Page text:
2. Your courses look quite alright for computer science. In fact I've just finished my bachelor in computer science myself, and your course selection is very much similar to mine. Math HL is a must for CS, there is no way around that. As for physics HL, it's not really necessary. I mean even if you go into things like 3D programming or hardware (where knowledge in kinematics, circuitry, and quantum mechanics will prove useful), physics SL is usually enough. However, I've heard that many Canadian universities require CS students to have at least one science at HL. So I'd recommend you to keep physics HL as well, since it would give you more options to study abroad. As for difficulty, it's highly subjective. Many people think that math HL and physics HL are hard, but that doesn't mean the combo is going to be difficult for you. It all depends on your efforts, your way of study, and perhaps on how good your textbooks are. Besides, difficulty can change over time. In grade 10, physics was my worst subject. In grade 11, it was my best subject. And in grade 12, I fell in love with it. A few tips: Spend a lot of time on math and physics. Use your summers and other vacations wisely. Read and study your textbooks beforehand by yourself. Take an active role in your study. Go through the textbooks one chapter at a time and take serious notes, and don't forget to do practice questions as well. Also, I think you should spend your free time (or CAS time) to read a little bit about computer science. Maybe you can do some programming (I'd recommend learning Java or Python), and then use your programming skills to solve some problems on Project Euler, or maybe develop some games. These will be very useful when applying to top universities, where personal statements and interviews are part of the selection process.
  3. Agreed with @SC2Player, the study doesn't exist! I've searched everywhere on google as well as my university library, and nothing came up. Most results on google are from some IB websites or blogs which (I suspect) got their information from some secondary resources. I believe this was originally started from the mis-citation in the IB psychology course companion by Crane and Hannibal that was published a couple of years ago. The general rule of thumb is don't use any study which you can't find the original published paper (or at least the abstract of the paper).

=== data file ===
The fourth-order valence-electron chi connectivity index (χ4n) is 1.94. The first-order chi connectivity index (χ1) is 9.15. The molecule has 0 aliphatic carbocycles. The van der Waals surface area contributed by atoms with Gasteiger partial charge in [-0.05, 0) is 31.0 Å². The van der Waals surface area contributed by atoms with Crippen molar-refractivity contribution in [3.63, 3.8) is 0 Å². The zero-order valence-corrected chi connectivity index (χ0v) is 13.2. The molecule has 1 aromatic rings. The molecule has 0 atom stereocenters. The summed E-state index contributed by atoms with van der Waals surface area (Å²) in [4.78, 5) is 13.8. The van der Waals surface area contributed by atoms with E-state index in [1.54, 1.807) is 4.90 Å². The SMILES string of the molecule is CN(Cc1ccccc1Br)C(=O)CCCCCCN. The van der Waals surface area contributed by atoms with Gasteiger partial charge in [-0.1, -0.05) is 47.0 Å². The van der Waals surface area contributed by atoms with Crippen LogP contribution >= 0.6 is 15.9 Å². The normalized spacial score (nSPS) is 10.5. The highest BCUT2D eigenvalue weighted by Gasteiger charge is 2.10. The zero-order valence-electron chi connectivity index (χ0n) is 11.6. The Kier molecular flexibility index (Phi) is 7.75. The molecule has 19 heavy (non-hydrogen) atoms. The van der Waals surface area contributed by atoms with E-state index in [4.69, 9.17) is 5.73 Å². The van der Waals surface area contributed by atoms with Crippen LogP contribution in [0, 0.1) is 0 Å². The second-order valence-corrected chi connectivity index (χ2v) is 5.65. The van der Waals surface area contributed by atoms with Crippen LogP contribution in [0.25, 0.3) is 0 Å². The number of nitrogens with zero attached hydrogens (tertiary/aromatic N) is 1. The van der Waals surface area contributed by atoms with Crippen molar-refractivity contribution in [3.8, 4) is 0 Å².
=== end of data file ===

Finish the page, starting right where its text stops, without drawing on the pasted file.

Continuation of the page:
4. Like @alexalexalex said, of course it depends on your which university/program you have applied to. You can generally estimate your chance by doing the following: Convert your predicted IB score to the Swedish score according to the table HERE. Add some bonus points according to this PAGE. Remember that you can get maximum 2.5 points extra. Go HERE to see which selection group you belong to. Most likely, you will be in the BI group. Go to http://statistik.uhr.se/ to check the points required as well as other statistics for the program that you've applied to (maybe search from earlier semesters, like HT2016, or HT2015). Check both Urval 1 and 2 (both are relevant, because the 2nd one is for reserve students, if that makes sense). Note that regardless of what your final IB grades will be, you must fulfill all the entry requirements for the program. Check the university webpage for what the requirements are. Remember that if you have applied to a program taught in Swedish, then you must either have taken Swedish A in your IB, or have taken the TISUS test (or some other equivalent language tests). If you need to know more about the process of applying, you can find the general information HERE. Feel free to ask if you have further questions.